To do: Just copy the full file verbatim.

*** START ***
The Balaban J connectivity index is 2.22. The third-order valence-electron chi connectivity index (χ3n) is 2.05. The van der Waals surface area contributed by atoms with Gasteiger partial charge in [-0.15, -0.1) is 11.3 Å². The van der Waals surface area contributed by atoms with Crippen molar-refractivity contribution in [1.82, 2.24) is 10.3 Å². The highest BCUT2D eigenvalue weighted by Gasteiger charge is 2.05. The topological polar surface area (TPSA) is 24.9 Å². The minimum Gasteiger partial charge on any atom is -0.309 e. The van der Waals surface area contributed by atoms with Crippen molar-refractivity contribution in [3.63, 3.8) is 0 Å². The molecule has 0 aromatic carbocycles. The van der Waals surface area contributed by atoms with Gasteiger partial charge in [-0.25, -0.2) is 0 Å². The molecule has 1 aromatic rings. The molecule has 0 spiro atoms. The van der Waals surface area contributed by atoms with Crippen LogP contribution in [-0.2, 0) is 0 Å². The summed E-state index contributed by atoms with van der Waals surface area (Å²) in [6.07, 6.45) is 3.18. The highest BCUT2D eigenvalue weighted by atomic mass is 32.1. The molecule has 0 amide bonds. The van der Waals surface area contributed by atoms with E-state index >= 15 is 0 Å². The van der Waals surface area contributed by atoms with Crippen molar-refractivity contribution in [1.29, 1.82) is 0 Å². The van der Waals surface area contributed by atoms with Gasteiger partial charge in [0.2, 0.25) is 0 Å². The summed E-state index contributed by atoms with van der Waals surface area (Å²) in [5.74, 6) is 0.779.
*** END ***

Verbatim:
The Balaban J connectivity index is 2.22. The third-order valence-electron chi connectivity index (χ3n) is 2.05. The van der Waals surface area contributed by atoms with Gasteiger partial charge in [-0.15, -0.1) is 11.3 Å². The van der Waals surface area contributed by atoms with Crippen molar-refractivity contribution in [1.82, 2.24) is 10.3 Å². The highest BCUT2D eigenvalue weighted by Gasteiger charge is 2.05. The topological polar surface area (TPSA) is 24.9 Å². The minimum Gasteiger partial charge on any atom is -0.309 e. The van der Waals surface area contributed by atoms with Crippen molar-refractivity contribution in [3.63, 3.8) is 0 Å². The molecule has 0 aromatic carbocycles. The van der Waals surface area contributed by atoms with Gasteiger partial charge in [-0.25, -0.2) is 0 Å². The molecule has 1 aromatic rings. The molecule has 0 spiro atoms. The van der Waals surface area contributed by atoms with Crippen LogP contribution in [-0.2, 0) is 0 Å². The summed E-state index contributed by atoms with van der Waals surface area (Å²) in [6.07, 6.45) is 3.18. The highest BCUT2D eigenvalue weighted by atomic mass is 32.1. The molecule has 0 amide bonds. The van der Waals surface area contributed by atoms with E-state index >= 15 is 0 Å². The van der Waals surface area contributed by atoms with Crippen molar-refractivity contribution in [1.29, 1.82) is 0 Å². The van der Waals surface area contributed by atoms with Gasteiger partial charge in [0.2, 0.25) is 0 Å². The summed E-state index contributed by atoms with van der Waals surface area (Å²) in [5.74, 6) is 0.779.